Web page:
Imran Khan has fractured his skull and required hospital treatment after he fell from a fork-lift truck that was carrying him on to the stage at a packed rally.
The 60-year-old leader of the Pakistan Tehrik-e-Insaf party fell up to 15ft (4.5m) from the fork-lift as he was being transported with two guards.
Television footage showed the former cricketer-turned-politician being carried away by supporters and being bundled into a vehicle before being taken to hospital in Lahore.
As hundreds of people gathered outside the hospital, Ijaz Chaudhry, an official with Mr Khan's party, told the Associated Press that the former sportsman's injuries were not life-threatening and that he had not lost consciousness.
Later, Mohammed Shafiq, the doctor who attended him said that Mr Khan received seven stitches for a six-inch long wound in the head. He said the cut was not deep.
"He is fully conscious and he was complaining of backache. He is fine, but he must have some rest for one or two days," Dr Shafiq added in comments broadcast on Pakistan's Geo News. Party leaders are set to meet today to discuss how to continue his campaign over the next three days.
Meanwhile, three bombings in north-west Pakistan targeting individuals involved in this weekend's election killed 18 people.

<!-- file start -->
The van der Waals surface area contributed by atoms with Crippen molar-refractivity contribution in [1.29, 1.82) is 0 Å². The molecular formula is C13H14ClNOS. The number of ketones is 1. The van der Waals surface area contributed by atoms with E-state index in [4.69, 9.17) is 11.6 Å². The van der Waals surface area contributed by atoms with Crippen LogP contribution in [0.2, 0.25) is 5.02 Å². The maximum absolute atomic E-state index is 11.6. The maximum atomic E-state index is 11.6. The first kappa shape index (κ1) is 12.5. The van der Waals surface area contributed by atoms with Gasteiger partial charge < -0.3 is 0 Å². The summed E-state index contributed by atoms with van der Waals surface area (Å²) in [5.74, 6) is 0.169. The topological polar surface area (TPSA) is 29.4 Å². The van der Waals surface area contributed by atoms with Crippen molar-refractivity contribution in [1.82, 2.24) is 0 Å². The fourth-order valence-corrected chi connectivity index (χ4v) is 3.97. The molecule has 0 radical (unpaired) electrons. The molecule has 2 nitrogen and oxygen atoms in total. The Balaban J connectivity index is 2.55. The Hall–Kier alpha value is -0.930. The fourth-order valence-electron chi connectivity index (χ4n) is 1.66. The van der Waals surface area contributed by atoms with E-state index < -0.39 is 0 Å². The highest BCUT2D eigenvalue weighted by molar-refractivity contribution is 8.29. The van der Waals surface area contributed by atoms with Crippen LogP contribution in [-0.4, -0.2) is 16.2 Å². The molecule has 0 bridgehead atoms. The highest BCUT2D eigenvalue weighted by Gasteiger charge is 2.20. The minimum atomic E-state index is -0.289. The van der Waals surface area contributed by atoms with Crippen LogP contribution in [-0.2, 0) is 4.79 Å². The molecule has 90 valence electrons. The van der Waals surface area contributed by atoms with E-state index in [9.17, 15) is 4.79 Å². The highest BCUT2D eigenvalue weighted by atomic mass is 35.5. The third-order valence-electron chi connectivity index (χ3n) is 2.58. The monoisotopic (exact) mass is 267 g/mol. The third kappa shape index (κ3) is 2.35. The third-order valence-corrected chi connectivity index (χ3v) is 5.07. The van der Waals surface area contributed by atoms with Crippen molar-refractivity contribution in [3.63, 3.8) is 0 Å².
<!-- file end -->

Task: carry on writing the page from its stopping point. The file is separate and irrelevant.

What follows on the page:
Two of the attacks targeted candidates from Islamist parties, indicating a new trend ahead of the country's election on May 11, which had only plagued secular parties before this week.
The death toll from attacks on candidates and party workers since the beginning of April now stands at more than 100.
In the deadlier of the three attacks, a suicide bomber on a motorcycle detonated his explosives near a vehicle carrying a candidate from a hardline Islamist party, killing 12 people and wounding 35, police said. It was the second attack on the Jamiat Ulema-e-Islam party in as many days.
In the village of Babagam in Khyber Pakhtunkwa, a roadside bomb hit a vehicle carrying a local leader of the Pakistan People's Party. The blast killed the leader, Zahir Shah, along with two of his guards and two supporters. Mr Shah was in the area campaigning for his brother.
The Pakistani Taliban claimed responsibility for the attack in a phone call to the Associated Press.
Mobile phone footage